A tool to combat corruption gains ground

14 October 2014

Source: Today (Singapore)
Source type: Newspaper
Published on: 05 Oct 2010

BRUSSELS - In Hungary, giving citizens the right to obtain information has allowed them to question and even expose several million-dollar corruption scandals and discrepancies within government.

This includes ongoing allegations in a $670-million purchase of fighter jets from a Swedish company and a 1995 incident in which Hungarian authorities bought electricity from private agencies without a public tender.

Besides being a basic human right, the right to information is an important tool toward combating corruption, Mr Adam Foldes, legal officer at Transparency International's Hungarian chapter said in a lead-up event to the Asia-Europe Meeting Summit in Brussels. As more information becomes available online, he said, people will demand greater transparency and develop greater awareness of their right to question and receive answers.

For developing nations, this opportunity to engage and give opinions will help in nation-building and stabilise people's trust in their leaders, added Mr Foldes at a two-day workshop that began Saturday, organised by the Asia-Europe Foundation

Participants from Asia and Europe agreed that having access to public information was key to an efficient administration, instilling trust in decision makers and promoting economic growth.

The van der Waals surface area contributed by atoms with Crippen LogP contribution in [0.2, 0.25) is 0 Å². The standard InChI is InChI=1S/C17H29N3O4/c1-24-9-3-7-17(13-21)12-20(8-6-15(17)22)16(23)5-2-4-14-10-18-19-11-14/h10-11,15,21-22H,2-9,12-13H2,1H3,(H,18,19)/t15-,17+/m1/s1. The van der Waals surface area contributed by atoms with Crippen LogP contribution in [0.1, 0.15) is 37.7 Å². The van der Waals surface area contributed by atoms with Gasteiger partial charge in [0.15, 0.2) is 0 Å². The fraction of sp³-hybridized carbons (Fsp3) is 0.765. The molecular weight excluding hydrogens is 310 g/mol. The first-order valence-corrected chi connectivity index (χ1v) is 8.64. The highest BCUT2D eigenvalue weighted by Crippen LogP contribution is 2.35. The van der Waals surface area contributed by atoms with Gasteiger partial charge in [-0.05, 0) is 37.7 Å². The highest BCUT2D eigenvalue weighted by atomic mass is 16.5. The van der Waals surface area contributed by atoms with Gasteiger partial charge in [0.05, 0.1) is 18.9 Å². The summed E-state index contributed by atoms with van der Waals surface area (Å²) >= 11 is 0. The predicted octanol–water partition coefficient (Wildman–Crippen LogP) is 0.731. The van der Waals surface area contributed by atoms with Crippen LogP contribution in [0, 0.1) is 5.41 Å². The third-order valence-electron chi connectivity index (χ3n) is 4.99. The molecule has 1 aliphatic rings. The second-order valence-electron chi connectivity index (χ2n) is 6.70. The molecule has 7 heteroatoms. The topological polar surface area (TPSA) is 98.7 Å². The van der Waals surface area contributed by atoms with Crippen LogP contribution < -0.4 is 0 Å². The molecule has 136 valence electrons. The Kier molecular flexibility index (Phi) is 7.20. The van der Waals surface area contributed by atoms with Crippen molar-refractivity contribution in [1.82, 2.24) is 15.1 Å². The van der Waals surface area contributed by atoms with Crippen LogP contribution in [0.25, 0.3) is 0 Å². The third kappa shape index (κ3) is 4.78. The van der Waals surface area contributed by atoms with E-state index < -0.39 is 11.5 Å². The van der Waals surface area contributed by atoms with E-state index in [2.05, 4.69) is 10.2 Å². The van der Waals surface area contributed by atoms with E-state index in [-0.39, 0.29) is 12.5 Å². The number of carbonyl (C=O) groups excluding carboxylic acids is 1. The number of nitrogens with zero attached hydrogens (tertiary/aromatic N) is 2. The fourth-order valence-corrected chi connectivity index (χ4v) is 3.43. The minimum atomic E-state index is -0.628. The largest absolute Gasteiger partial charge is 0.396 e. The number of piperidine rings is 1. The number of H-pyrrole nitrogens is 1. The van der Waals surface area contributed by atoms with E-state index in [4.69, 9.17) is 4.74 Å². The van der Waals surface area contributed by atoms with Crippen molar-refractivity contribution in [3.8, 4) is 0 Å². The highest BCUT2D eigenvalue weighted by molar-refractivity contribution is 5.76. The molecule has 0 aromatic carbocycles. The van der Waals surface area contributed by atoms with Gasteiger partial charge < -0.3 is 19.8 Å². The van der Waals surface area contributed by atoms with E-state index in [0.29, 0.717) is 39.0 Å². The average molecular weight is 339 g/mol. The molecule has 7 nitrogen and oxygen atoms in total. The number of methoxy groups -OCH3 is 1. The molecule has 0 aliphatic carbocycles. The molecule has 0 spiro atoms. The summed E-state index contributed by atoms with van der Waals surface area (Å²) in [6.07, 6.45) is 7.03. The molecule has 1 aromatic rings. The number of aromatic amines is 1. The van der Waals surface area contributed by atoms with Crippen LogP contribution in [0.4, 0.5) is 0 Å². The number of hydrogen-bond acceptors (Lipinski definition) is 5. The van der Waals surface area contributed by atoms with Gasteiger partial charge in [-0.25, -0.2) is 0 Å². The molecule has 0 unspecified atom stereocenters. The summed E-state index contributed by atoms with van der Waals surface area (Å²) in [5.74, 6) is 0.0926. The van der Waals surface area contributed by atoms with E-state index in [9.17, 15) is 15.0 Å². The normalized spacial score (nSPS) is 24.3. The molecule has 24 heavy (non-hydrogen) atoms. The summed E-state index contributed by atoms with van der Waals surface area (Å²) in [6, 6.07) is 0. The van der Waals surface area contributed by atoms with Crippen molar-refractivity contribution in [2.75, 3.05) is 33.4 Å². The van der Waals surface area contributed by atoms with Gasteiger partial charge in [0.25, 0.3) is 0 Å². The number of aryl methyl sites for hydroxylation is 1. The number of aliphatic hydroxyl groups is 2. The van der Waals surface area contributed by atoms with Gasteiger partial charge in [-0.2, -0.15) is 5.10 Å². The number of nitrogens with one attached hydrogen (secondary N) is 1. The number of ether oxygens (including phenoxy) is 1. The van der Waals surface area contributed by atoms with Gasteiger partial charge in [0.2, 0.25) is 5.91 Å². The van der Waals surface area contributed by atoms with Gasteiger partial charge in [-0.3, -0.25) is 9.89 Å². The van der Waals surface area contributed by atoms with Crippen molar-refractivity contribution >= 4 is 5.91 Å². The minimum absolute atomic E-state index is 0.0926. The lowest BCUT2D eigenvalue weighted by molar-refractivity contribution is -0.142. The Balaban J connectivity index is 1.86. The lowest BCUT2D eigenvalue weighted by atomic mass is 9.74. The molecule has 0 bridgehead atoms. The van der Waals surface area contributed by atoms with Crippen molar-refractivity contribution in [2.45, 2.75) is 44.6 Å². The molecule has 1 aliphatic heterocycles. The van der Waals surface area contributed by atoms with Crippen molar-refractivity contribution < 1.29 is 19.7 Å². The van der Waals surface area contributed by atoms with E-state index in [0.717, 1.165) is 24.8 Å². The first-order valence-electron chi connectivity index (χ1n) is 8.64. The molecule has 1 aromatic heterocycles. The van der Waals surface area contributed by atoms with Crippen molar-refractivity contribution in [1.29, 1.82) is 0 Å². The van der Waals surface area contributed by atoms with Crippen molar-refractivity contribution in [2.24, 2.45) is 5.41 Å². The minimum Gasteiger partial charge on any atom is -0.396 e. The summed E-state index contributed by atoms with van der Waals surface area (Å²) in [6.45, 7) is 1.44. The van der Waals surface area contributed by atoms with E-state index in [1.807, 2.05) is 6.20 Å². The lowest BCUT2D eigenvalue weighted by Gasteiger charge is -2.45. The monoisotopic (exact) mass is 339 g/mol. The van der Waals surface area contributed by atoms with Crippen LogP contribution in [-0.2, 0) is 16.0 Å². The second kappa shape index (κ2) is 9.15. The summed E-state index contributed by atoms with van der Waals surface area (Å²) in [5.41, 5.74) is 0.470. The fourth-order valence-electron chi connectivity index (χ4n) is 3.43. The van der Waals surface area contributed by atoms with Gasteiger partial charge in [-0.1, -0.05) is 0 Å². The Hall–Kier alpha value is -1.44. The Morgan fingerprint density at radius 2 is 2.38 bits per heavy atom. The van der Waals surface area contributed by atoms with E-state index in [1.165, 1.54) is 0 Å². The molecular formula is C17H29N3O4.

Countries in Europe are at different stages of implementing the right to information, while awareness is gradually rising in Asia.

There has been greater interest in this as people recognise its benefits and start to pressure their governments to disclose information, said Mr Allan Alegre of Foundation for Media Alternatives.

The executive director of the non-governmental organisation added that "the right to information is the oxygen of democracy", but the challenges in implementing it come from threats by profit-making corporations or governments that strive to hold onto their power.

Cambodia is one country where - even though livelihood is still the main concern - people are gradually beginning to understand the concept and benefits of the right to information, said Mr Neb Sinthay of Cambodian NGO, the Advocacy and Policy Institute.

Having knowledge protects them, for instance, from being overcharged by others such as errant public healthcare providers or government school operators.

With Cambodia having passed an anti-corruption law in March, Mr Neb is hopeful the government will eventually adopt legislature on the right to information.

"This will help to eradicate corruption and push the country forward. This right is important, especially if we want to advance in this globabilised world and rapidly changing society," he added.